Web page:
Friday, July 6, 2018

Steve Ditko, Marvel and Beyond

“You never really understand a person until you consider things from his point of view…until you climb in his skin and walk around in it.” Atticus Finch, Harper Lee’s To Kill a Mockingbird.

One day a man will ring your doorbell and offer you CELEBRITY! He will offer you fame and fortune and recognition. He will fight your battles for you and gear up the troops to go after your perceived enemies.

And all you have to do is give him everything you have…your privacy, your intimate moments, your private thoughts, your old artwork, your new artwork and details from events fifty years old. You’ll be expected to show up at conventions and sit and autograph comics that someone will sell tomorrow on EBay and sit in on panel after panel examining your work from fifty years ago and dismissing what you are working on now.

There are those who accept the offer love the money and attention, but then complain about the lack of privacy and the wave of criticism.

Those who don’t take it are called eccentric, outsiders, has-beens and hard to work with. With their subject out of the limelight, people can write newspaper articles and books saying outrageous things that bring publicity onto themselves knowing their subject will not bother to respond. They will tell you that they tried to get Ditko to cooperate with them, but it is never unconditional. They want something from him: his opinions, his personality and most of all his approval. They will have people who never meet him, write about him, make claims about him and, by keeping him out of it, they seem to validate their own absurd remarks. This is not journalism; in fact, it is not even common sense.

Some people’s work speaks for itself. In the world of serious comic books no one’s works speak speaks more for itself than Steve Ditko’s.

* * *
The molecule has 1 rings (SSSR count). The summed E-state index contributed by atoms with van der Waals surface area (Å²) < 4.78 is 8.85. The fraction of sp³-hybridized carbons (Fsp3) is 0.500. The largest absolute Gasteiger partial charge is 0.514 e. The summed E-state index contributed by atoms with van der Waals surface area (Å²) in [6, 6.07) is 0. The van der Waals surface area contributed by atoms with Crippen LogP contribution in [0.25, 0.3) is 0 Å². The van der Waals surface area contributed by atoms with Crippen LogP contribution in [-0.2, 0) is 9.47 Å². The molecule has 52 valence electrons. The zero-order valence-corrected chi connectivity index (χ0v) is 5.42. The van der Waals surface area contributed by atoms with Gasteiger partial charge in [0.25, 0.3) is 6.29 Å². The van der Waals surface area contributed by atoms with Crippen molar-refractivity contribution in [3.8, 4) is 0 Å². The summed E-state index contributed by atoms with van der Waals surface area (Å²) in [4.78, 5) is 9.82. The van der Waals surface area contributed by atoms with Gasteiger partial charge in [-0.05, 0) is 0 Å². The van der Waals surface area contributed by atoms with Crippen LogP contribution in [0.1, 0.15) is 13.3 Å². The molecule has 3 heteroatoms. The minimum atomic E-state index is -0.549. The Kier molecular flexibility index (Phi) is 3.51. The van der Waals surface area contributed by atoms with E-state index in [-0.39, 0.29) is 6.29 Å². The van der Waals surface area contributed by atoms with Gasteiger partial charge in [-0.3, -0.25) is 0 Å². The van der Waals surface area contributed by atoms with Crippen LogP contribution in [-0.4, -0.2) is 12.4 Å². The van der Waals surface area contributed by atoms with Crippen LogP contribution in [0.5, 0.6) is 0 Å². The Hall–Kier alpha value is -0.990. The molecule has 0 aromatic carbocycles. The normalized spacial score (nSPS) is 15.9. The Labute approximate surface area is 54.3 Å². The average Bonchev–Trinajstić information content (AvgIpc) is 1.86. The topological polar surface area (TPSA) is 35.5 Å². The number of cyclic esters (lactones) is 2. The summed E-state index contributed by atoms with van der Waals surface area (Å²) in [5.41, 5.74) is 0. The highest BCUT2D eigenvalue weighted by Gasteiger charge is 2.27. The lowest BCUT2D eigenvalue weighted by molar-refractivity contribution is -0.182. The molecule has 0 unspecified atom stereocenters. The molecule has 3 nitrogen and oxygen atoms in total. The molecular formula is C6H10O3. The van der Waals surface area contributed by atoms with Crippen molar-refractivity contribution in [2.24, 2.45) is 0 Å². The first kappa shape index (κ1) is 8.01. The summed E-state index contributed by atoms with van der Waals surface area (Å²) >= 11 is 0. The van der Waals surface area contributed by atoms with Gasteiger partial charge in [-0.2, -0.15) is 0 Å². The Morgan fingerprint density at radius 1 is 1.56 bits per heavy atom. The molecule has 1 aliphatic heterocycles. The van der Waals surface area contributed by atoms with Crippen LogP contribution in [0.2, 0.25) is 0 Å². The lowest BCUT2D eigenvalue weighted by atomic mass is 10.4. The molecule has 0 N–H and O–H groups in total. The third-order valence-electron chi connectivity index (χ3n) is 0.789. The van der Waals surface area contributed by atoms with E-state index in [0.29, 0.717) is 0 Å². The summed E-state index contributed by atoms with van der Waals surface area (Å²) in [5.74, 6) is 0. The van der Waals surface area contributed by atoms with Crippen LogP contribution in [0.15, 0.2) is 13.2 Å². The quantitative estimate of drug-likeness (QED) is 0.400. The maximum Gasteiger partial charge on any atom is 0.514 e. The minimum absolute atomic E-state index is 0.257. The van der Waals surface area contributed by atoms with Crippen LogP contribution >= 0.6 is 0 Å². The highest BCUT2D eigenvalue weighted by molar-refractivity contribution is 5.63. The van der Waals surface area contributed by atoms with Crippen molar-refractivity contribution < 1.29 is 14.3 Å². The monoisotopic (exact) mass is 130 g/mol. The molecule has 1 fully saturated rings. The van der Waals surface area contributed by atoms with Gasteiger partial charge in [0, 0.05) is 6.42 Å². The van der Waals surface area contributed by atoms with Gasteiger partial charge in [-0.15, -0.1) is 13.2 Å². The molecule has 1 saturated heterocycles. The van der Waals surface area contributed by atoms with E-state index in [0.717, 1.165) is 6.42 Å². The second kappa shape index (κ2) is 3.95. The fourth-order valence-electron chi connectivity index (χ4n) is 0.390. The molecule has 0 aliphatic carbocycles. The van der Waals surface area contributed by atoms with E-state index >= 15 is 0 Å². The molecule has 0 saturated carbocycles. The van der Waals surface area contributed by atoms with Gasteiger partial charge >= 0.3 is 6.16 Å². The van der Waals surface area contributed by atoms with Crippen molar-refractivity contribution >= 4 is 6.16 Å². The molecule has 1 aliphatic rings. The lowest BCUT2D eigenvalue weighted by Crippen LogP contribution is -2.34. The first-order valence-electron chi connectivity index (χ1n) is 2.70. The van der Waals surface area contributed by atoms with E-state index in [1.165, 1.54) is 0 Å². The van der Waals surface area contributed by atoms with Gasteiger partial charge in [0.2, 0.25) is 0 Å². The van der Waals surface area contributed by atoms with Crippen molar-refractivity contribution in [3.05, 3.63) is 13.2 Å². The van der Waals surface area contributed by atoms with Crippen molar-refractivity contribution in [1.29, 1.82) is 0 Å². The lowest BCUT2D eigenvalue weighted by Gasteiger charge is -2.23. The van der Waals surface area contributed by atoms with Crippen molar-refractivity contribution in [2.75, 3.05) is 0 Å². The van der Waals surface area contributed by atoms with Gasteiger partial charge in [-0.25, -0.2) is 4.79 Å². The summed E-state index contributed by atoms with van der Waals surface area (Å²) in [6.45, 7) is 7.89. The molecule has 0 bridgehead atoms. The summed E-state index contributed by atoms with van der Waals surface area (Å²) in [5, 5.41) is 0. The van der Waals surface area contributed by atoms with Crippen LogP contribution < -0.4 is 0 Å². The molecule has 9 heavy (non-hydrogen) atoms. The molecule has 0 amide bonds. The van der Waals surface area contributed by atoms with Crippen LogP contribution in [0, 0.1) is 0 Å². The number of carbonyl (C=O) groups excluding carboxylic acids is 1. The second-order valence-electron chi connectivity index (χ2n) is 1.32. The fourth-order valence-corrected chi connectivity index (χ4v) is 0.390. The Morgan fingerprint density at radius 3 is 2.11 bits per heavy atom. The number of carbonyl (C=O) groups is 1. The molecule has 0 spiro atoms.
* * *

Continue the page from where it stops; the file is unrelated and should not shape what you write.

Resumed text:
The Marvel Age of comics was built on Jack Kirby’s creativity, Steve Ditko’s ingenuity and Stan Lee’s continuity. Jack Kirby gave wonder to the Marvel Universe. Steve Ditko gave it awe. Kirby externalized the quest for knowledge, Ditko internalized it. On a journey to the Infinite, Kirby took us to the outer reaches of the universe. On a journey to find Eternity, Ditko took us into the minds of the Ancient One and Doctor Strange. In Doctor Strange’s first adventure in Strange Tales #110, Ditko introduces us to Nightmare, a villain that personifies an anxiety that we all share. Ditko places us in another dimension, one that exists in all of us, where the laws of physics are not relevant or even observed. Soon, this will be developed into the intangible home of Dormammu and all that follow. The Hulk is a great example of Ditko recognizing what made a character work and what didn’t. When Kirby introduced him, his change was caused by external factors, dusk and dawn and later a machine. Ditko’s Hulk changed for an internal issue, uncontrollable anger. This made The Hulk unique among comic book characters and disturbingly compelling. In a small but meaningful way, we are made to examine the question of “control” and how its loss can lead to unwanted consequences. Ditko also changed the character of Bruce Banner. Kirby’s Banner worked for the government and built bombs; Ditko’s Banner ran away from the government and then tried to prove himself loyal.